## General correlation and random slope models

The random intercept model is not equipped to handle variations in the rate of change from subject to subject. In many diseases, such as Alzheimer’s disease, the rate of improvement or decline will vary greatly within the treatment group, regardless of treatment. This variation can be modeled with a random slope term. That is, we assume: $Y_{ij} = \beta_{0A} + \beta_{1A}t_{ij} + \alpha_{0i} + \alpha_{1i}t_{ij} + \varepsilon_{ij}^*,$ where we use $$\varepsilon_{ij}^*$$ again to denote iid error and reserve $$\varepsilon_{ij}$$ for possibly correlated error. If we derive the correlation structure of $$\varepsilon_{ij}=\alpha_{0i} + \alpha_{1i}t_{ij} + \varepsilon_{ij}^*$$, which is necessary in order to use GEE-based sample size formulas, we find that we no longer have an exchangeable correlation structure. In fact $$\mathrm{var}(Y_{ij})=\mathrm{var}(\varepsilon_{ij})=\mathrm{var}(\alpha_{0i})+t_{ij}^2\mathrm{var}(\alpha_{1i}) + 2t_{ij}\mathrm{cov}(\alpha_{0i},\alpha_{1i}) +\mathrm{var}(\varepsilon_{ij}^*)$$ and $$\mathrm{cov}(Y_{ij},Y_{ik})=\mathrm{cov}(\varepsilon_{ij},\varepsilon_{ik})=\mathrm{var}(\alpha_{0i})+t_{ij}t_{ik}\mathrm{var}(\alpha_{1i}) + (t_{ij}+t_{ik})\mathrm{cov}(\alpha_{0i},\alpha_{1i})$$. For the common visit schedule case, the covariance matrix for the vector of correlated errors, $$\mathbf{\varepsilon_i}=(\varepsilon_{i1},\ldots,\varepsilon_{in})'$$, is of the form: $\Sigma = [(\mathrm{var}(\alpha_{0})+t_{j}t_{k}\mathrm{var}(\alpha_{1}) + (t_{j}+t_{k})\mathrm{cov}(\alpha_{0},\alpha_{1}))]_{jk}+{\rm diag}(\mathrm{var}(\varepsilon^*_j))$ With this specification of the covariance matrix, one can use the sample size formula of for linear GEE models (page 941). (Warning: The formula given on the bottom page 29 of for general correlation matrices, $$R$$, is wrong).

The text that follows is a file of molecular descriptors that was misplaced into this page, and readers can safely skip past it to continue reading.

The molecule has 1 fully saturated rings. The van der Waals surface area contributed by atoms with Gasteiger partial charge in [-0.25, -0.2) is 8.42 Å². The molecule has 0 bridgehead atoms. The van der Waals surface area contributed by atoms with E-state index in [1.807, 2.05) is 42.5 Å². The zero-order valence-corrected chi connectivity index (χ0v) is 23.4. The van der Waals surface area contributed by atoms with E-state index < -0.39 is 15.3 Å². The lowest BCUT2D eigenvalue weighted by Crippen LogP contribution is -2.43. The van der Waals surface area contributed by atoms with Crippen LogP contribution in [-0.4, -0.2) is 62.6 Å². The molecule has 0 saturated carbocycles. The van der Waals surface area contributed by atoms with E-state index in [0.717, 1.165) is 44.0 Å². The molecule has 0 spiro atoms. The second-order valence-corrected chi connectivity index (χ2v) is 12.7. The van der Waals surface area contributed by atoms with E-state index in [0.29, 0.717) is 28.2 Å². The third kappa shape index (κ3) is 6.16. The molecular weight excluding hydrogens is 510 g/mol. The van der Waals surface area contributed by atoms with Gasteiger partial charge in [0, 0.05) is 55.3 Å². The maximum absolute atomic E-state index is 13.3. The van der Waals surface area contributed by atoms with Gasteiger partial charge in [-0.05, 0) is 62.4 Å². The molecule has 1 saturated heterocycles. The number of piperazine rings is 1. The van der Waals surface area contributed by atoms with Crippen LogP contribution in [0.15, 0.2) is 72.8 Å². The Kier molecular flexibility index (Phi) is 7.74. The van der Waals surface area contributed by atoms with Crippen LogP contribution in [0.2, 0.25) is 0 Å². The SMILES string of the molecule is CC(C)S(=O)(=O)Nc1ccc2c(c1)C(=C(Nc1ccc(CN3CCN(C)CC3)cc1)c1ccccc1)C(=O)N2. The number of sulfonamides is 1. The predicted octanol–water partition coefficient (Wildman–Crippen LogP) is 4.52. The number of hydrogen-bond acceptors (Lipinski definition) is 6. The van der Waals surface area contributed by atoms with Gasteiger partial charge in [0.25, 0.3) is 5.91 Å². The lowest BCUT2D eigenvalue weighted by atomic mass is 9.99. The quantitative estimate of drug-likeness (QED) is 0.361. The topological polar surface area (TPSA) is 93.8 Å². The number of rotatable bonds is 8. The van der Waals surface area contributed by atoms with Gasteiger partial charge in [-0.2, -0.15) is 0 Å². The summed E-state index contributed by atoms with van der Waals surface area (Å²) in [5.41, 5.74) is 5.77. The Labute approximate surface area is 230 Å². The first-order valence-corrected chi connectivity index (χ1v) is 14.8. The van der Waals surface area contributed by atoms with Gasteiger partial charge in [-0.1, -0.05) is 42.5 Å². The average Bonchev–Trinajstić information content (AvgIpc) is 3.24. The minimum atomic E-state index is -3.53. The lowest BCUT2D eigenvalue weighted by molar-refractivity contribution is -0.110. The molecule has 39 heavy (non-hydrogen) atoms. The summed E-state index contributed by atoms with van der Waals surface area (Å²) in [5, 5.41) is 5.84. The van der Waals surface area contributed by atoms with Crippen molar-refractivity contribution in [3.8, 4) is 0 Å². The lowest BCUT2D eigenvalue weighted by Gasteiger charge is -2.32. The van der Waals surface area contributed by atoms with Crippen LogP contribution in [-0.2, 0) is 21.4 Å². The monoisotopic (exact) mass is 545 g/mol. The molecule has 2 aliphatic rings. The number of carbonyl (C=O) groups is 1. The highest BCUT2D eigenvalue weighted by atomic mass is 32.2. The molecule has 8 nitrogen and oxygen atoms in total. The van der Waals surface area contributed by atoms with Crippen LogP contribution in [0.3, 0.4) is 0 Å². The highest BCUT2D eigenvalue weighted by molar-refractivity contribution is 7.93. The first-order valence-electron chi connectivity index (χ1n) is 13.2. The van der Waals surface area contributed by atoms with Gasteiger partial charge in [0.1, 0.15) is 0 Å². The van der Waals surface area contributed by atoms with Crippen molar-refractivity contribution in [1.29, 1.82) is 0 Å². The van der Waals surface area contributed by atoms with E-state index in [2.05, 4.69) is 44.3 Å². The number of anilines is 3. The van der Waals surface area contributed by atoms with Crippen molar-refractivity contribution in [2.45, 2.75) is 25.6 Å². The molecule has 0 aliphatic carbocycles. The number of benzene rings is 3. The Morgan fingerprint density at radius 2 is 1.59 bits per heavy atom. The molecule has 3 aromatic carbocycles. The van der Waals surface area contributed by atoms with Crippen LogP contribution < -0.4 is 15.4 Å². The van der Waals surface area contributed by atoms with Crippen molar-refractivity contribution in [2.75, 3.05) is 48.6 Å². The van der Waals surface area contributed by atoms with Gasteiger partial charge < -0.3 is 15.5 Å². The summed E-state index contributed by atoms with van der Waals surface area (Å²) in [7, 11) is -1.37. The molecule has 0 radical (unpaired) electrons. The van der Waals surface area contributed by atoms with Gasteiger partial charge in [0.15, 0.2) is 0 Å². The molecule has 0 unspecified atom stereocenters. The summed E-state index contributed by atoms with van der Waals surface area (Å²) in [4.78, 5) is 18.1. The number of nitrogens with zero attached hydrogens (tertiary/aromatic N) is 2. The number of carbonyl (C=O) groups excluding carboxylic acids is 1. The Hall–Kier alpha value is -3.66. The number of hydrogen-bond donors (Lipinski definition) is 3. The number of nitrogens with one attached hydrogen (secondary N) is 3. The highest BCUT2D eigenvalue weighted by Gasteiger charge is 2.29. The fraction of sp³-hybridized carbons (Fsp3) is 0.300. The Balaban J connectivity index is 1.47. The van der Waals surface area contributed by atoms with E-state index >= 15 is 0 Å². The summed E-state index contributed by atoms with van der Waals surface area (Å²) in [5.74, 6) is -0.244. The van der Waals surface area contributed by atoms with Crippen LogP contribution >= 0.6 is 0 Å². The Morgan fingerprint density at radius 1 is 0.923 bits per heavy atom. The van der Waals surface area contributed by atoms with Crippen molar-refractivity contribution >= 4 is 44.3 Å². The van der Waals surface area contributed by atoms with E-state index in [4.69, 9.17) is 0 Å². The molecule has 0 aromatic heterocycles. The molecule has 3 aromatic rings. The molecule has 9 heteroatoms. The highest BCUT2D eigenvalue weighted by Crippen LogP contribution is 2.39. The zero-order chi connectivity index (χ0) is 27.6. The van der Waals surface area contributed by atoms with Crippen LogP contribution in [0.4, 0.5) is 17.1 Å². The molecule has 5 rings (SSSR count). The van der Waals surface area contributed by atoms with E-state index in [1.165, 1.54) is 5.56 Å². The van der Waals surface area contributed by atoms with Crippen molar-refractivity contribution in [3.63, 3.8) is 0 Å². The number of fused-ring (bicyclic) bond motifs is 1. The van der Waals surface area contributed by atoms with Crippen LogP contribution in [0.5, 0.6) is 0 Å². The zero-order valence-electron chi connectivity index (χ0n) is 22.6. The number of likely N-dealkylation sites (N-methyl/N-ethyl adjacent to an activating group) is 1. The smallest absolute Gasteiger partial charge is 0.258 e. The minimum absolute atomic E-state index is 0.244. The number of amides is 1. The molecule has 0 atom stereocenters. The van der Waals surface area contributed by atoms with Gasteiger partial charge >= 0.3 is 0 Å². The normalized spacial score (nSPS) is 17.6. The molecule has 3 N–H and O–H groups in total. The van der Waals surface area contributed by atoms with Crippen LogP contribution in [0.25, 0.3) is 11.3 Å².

The formula for linear models provided by is useful for testing $$H_0: \mathbf{\psi=0}$$ for any linear model of the form: $Y_{ij} = \mathbf{x}_{ij}'\mathbf{\psi} + \mathbf{z}_{ij}'\mathbf{\lambda} + \varepsilon_{ij}$ where $$\mathbf{\varepsilon_i}\sim N(\mathbf{0},\sigma^2R)$$ and the covariates for individual $$i$$, $$\mathbf{x}_{i}=(\mathbf{x}_{i1}', \ldots, \mathbf{x}_{i1}')'_{n\times p}$$ and $$\mathbf{z}_{i}=(\mathbf{z}_{i1}', \ldots, \mathbf{z}_{i1}')'_{n\times q}$$, arise from a known discrete distribution. For our placebo controlled longitudinal study, the fully specified model is of the form: $Y_{ij}=\beta_0 + \beta_1\{{\rm Group}_{i}=A\} + \beta_2t_{ij} + \beta_3t_{ij}\{{\rm Group}_{i}=A\}.$ That is, the parameter of interest for the interaction of treatment and time is $$\psi = \beta_3$$ and nuisance parameter is $$\mathbf{\lambda} = (\beta_0,\beta_1,\beta_2)'$$. The covariates are distributed as $$\mathbf{x}_{i} = \mathbf{t}= (t_1, \ldots, t_n)'$$ and $$\mathbf{z}_j = [\mathbf{1}\, \mathbf{1}\, \mathbf{t}]_{n\times3}$$ with probability 1/2 (Group A); and $$\mathbf{x}_{i} = \mathbf{0}$$ and $$\mathbf{z}_j = [\mathbf{1}\, \mathbf{0}\, \mathbf{t}]_{n\times3}$$ with probability 1/2 (Group B).

The Liu and Liang’s formula for linear models can be coded In R as:

library(longpower)
liu.liang.linear.power
function (N = NULL, delta = NULL, u = NULL, v = NULL, sigma2 = 1,
R = NULL, R.list = NULL, sig.level = 0.05, power = NULL,
Pi = rep(1/length(u), length(u)), alternative = c("two.sided",